Xanax is in the benzodiazepine class of prescription drugs, which are usually used to treat anxiety, panic disorders, insomnia, and other mental health issues. The medications work by interacting with neural circuits that are part of our reward and memory response.

Because Xanax interacts with neural reward circuits, it is commonly associated with elevated feelings of euphoria and lessened stress. This is why it is used to treat anxiety and other conditions that involve a great deal of stress.

However, the continued artificial stimulation of neural reward circuits can have adverse effects and leave one physiologically and psychologically dependent on the drug. Specifically, taking Xanax can stimulate the production of dopamine.

If abused, the brain’s natural dopamine levels can become offset, leaving people craving and reliant on the jolt of euphoria the Xanax can give them. Additionally, abusing Xanax combined with other drugs (alcohol for example) can be extremely dangerous and potentially fatal.

What is Xanax?

As mentioned before, Xanax is in a class of drugs called benzodiazepines, which are characterized by their core chemical structure that consists of a benzene ring and a diazepine ring. Strictly speaking, “Xanax” is the trade name for the chemical alprazolam. Alprazolam was first patented in 1971 and approved for medical use in 1981.

Since its patent, Xanax has become a common go-to medication for mild-to-moderate anxiety and panic disorders. As of 2016, it is the 19th most prescribed medication in the U.S with over 27 million prescriptions. It is currently classified as a Schedule IV controlled substance. Xanax also has found popularity among recreational drug users who ingest the drug for its euphoric and relaxing effects.

How Does Xanax Work in the Body?

Xanax interacts with modulating the firing of certain clusters of neurons in the brain. Although the molecular specifics of its mechanism of action are not precisely known, it is known that Xanax works by binding to inhibitory receptors in the brain. Specifically, Xanax binds to GABA (gamma-Aminobutyric acid) receptors in neurons. This makes the neuron more resistant to depolarization, meaning there is less chance of an action potential event.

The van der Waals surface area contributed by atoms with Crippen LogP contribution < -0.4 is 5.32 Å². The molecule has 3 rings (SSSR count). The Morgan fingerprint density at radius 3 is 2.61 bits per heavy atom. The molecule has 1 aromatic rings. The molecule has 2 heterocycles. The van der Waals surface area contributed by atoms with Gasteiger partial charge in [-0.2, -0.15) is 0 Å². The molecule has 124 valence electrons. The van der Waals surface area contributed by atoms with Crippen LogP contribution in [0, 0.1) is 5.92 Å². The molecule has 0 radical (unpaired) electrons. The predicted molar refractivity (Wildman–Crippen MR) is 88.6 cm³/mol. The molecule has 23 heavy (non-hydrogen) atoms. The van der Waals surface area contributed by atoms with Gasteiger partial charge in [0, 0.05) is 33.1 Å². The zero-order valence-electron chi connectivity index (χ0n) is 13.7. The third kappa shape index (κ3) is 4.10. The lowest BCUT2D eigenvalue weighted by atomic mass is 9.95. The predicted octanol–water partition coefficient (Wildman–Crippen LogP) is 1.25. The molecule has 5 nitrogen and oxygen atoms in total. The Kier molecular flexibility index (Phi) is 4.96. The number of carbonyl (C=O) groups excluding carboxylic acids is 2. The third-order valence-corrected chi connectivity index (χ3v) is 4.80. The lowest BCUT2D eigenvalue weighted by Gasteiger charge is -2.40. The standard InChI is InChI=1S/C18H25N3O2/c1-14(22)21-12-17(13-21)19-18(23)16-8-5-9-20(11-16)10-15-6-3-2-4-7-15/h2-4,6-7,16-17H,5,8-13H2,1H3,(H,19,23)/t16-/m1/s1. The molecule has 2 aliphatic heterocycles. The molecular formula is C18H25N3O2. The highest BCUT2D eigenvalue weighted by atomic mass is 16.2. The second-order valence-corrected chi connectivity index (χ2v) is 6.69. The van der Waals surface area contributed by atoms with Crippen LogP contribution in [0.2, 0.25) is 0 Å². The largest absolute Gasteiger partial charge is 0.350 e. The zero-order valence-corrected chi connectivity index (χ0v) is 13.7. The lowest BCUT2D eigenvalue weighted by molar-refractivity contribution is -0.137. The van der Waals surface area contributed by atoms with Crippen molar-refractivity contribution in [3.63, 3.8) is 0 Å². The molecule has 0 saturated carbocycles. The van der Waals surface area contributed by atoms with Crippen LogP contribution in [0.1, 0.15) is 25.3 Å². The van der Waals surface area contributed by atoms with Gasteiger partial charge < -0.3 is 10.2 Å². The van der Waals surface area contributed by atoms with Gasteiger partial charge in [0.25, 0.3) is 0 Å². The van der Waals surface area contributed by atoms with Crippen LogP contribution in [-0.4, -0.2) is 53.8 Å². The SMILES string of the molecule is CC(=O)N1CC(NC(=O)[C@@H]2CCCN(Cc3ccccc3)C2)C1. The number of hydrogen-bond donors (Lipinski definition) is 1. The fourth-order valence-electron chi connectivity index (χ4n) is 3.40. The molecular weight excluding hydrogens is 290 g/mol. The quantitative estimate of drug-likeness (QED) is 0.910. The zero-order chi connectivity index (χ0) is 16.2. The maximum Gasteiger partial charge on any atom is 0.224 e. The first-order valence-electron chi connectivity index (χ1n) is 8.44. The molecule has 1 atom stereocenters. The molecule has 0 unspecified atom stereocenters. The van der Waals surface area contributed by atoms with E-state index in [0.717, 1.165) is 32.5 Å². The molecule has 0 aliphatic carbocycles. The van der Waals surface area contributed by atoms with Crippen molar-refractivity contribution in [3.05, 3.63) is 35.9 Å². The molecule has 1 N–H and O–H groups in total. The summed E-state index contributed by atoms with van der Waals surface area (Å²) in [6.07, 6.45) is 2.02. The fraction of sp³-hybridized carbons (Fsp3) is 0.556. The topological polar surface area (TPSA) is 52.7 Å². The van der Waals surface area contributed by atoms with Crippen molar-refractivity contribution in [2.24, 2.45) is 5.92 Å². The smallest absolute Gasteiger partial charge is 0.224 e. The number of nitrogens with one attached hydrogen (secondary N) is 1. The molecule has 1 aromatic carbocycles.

In other words, Xanax basically works by dampening neuron responsiveness to electrical stimulation making them less likely to initiate an action potential event. This is why benzodiazepines are called depressants; they depress and slow certain physiological processes.

Overall, this dampening of neurons slows the body’s responses to stimuli and lowers heart rate, breathing, relaxes muscles, and lessens racing thoughts and emotions. This is why Xanax is effective in treating anxiety-related disorders.

Does Xanax Cause Euphoria?

Yes, Xanax can cause elevated feelings of euphoria because it results in increased levels of dopamine. Dopamine is a neurotransmitter that is commonly characterized in popular culture as the “pleasure chemical.”

In actuality, dopamine has more to do with motivational salience—that is, dopamine release signals how motivationally prominent a specific outcome is, which, in turn, guides the organism’s behavior toward or away from that outcome.

Xanax does not directly stimulate the production of dopamine because it does not bind directly to GABA receptors that affect dopamine production. Instead, the neuroinhibitory properties of Xanax circumvent feedback mechanisms meant to delay the production of dopamine, which ultimately results in increased levels of dopamine.

This is a different mechanism of action than other dopaminergic drugs such as cocaine, which act by directly binding to dopamine receptors and preventing neurotransmitter reuptake.